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Feds approve some of Medicaid cuts requested by Arizona

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Feds approve some of Medicaid cuts requested by Arizona

The federal government Friday approved limited benefit changes in Arizona’s Medicaid program, but rejected $52 million in savings that state officials said budget shortfalls had forced them to propose.

The Centers for Medicare and Medicaid Services (CMS) approved the state’s requests to impose limited copayments on non-emergency medical transportation and to charge fees for missed medical appointments for many adults in Arizona. Those changes are expected to save $2.7 million.

But the federal agency denied the state’s request to eliminate coverage for 60,000 poor parents, to further pare coverage for childless adults and to cut emergency services for certain immigrants, among other requests. The state was looking to save $52 million from those changes.

Friday’s actions follow earlier federal approval of a state request to cut services to childless adults and the medically needy, giving the state more than half of the $500 million it was hoping to save on health care.

“We have received the lion’s share of what we’ve asked for,” said Matthew Benson, a spokesman for Gov. Jan Brewer. “And certainly that’s a success from that standpoint, (but) it’s not a situation where you’re going to do an end-zone dance.”

Advocates said they were relieved to see that services to poor parents were preserved, but disheartened by the additional restrictions to health care in the state.

“Every dollar not spent is care not given to people who need it,” said Dana Naimark, president of the Phoenix-based Children’s Action Alliance.

CMS will allow Arizona to review its decisions and respond, said Cindy Mann, deputy administrator for the agency, in a conference call Friday. But she said these decisions are expected to go through.

Even though CMS acknowledges that changes to Arizona’s program are necessary for the state to address its financial problems, Mann said that none of its decisions hinge on state savings alone.

“It’s a not a sufficient justification to depart from federal law because there (are) cost pressures on the states,” she said.

For that reason, the agency rejected Arizona’s request to eliminate coverage for parents with family incomes between 75 percent and 100 percent of the federal poverty level.

A handful of key decisions remain on the table.

CMS is still weighing a proposed Safety Net Care Pool that would use local funds to reimburse health care providers for costs not covered by Medicaid. The agency is also considering whether or not to exempt American Indians from all the Medicaid changes in the state.

However the feds decide, the governor’s office is confident that the Arizona Health Care Cost Containment System – the state’s Medicaid office – will function effectively, given the flexibility the state has already been granted.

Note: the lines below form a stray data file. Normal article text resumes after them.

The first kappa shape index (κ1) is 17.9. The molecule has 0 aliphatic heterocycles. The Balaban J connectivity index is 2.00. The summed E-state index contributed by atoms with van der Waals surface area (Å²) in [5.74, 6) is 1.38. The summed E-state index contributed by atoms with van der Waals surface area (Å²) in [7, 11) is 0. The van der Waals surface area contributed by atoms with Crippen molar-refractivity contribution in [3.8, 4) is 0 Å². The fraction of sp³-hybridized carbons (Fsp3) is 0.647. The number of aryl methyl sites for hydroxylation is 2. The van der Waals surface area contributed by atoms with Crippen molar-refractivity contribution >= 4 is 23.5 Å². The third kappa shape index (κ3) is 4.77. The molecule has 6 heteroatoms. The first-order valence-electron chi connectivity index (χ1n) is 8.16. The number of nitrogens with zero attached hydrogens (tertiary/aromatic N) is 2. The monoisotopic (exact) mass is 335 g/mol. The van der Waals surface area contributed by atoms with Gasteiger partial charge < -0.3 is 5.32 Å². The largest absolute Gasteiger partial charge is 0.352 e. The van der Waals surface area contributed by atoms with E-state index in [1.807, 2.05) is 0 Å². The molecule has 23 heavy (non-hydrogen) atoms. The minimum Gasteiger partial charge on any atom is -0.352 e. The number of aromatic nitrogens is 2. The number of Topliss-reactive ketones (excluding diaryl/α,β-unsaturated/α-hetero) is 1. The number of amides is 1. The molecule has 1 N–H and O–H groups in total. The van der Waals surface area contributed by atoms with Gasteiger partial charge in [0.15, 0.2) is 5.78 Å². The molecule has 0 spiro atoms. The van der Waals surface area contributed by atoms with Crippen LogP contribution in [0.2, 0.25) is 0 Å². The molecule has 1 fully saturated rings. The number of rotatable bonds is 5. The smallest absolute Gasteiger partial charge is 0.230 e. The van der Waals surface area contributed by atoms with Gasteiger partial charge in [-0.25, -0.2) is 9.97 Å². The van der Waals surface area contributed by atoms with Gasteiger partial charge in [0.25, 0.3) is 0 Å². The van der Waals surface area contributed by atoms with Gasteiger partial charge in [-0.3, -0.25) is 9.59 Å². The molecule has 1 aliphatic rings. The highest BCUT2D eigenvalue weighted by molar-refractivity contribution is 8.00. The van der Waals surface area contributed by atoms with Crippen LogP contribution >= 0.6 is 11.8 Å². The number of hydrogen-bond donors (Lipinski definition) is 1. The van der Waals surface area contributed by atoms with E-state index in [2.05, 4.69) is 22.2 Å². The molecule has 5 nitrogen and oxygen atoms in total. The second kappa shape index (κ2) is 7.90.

“The agency will be able to make this work,” Benson said.

That statement was echoed Friday by an AHCCCS spokeswoman.

“I think, through different measures that we’re taking, we are hoping to be able to adjust for that,” failure to get all the changes requested from the federal government, said Monica Coury, the spokeswoman. “We’ll continue to monitor what savings our efforts yield and, again, we are on track we think to meet the appropriate budget reduction.”

But advocates say the damage is already done.

“This is a few additional dents, and we’ve already totaled the car,” Naimark said.

Scorecard on state’s Medicaid requests

Federal officials have ruled on most of Arizona’s proposed Medicaid changes, but are still weighing some:


  • $4 copayments on non-emergency medical transportation for childless adults in Maricopa and Pima counties.
  • $3 missed medical appointment fee for parents and childless adults outside of Maricopa and Pima counties.
  • Authority to impose copayments on childless adults.
  • Elimination of screening and treatment benefits for 19- to 20-year-old childless adults.
  • Authority to provide an additional 60 days of eligibility for people who recently lost Supplemental Security Income.
  • Expenditure authority for Medicare Part B premiums for certain dual eligibles.


  • Elimination of coverage for 60,000 parents with family income between 75 and 100 percent of the federal poverty level.
  • Authority to further reduce the enrollment level of childless adults based on available funding.
  • Authority to adjust eligibility redetermination to every six months.
  • Cost-sharing limitations to permit copayments on children, pregnant women and TANF parents.
  • Elimination of coverage for emergency services for those who qualify for Medicaid except with respect to their immigration status.
  • Authority to impose a $50 annual assessment on childless adults who smoke.

On the table

  • Establishment of a Safety Net Care Pool.
  • Establishment for Arizona Health System Improvement Pool.
  • Authority to exempt American Indian/Alaskan Natives from recent benefit/eligibility changes.
  • Reimbursement to state of $40 million spent on Medicare.

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